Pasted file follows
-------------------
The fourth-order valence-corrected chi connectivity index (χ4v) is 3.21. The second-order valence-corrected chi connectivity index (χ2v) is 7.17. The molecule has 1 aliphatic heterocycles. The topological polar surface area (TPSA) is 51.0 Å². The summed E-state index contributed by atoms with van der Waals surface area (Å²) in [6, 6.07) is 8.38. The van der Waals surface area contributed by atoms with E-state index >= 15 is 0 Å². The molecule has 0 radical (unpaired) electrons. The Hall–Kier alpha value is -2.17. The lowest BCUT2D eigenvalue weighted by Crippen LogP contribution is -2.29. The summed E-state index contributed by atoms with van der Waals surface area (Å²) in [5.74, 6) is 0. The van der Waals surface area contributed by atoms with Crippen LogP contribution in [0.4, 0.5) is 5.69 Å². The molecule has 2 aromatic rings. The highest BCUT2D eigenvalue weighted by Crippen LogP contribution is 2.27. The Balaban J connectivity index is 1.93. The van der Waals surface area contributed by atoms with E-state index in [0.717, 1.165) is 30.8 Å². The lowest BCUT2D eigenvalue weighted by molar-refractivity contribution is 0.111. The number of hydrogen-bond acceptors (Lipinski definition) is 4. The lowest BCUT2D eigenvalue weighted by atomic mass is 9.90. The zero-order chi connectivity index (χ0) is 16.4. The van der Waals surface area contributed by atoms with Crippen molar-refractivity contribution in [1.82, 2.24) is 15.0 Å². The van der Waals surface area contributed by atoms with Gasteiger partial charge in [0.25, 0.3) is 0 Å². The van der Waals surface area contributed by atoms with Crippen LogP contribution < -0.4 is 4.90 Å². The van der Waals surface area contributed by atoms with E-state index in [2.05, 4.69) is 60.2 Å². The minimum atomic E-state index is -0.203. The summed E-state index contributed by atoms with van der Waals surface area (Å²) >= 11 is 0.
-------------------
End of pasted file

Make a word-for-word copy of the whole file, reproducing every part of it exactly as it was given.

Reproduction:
The fourth-order valence-corrected chi connectivity index (χ4v) is 3.21. The second-order valence-corrected chi connectivity index (χ2v) is 7.17. The molecule has 1 aliphatic heterocycles. The topological polar surface area (TPSA) is 51.0 Å². The summed E-state index contributed by atoms with van der Waals surface area (Å²) in [6, 6.07) is 8.38. The van der Waals surface area contributed by atoms with E-state index >= 15 is 0 Å². The molecule has 0 radical (unpaired) electrons. The Hall–Kier alpha value is -2.17. The lowest BCUT2D eigenvalue weighted by Crippen LogP contribution is -2.29. The summed E-state index contributed by atoms with van der Waals surface area (Å²) in [5.74, 6) is 0. The van der Waals surface area contributed by atoms with Crippen LogP contribution in [0.4, 0.5) is 5.69 Å². The molecule has 2 aromatic rings. The highest BCUT2D eigenvalue weighted by Crippen LogP contribution is 2.27. The Balaban J connectivity index is 1.93. The van der Waals surface area contributed by atoms with E-state index in [0.717, 1.165) is 30.8 Å². The lowest BCUT2D eigenvalue weighted by molar-refractivity contribution is 0.111. The number of hydrogen-bond acceptors (Lipinski definition) is 4. The lowest BCUT2D eigenvalue weighted by atomic mass is 9.90. The zero-order chi connectivity index (χ0) is 16.4. The van der Waals surface area contributed by atoms with Crippen molar-refractivity contribution in [1.82, 2.24) is 15.0 Å². The van der Waals surface area contributed by atoms with Gasteiger partial charge in [0.25, 0.3) is 0 Å². The van der Waals surface area contributed by atoms with Crippen LogP contribution < -0.4 is 4.90 Å². The van der Waals surface area contributed by atoms with E-state index in [2.05, 4.69) is 60.2 Å². The minimum atomic E-state index is -0.203. The summed E-state index contributed by atoms with van der Waals surface area (Å²) >= 11 is 0.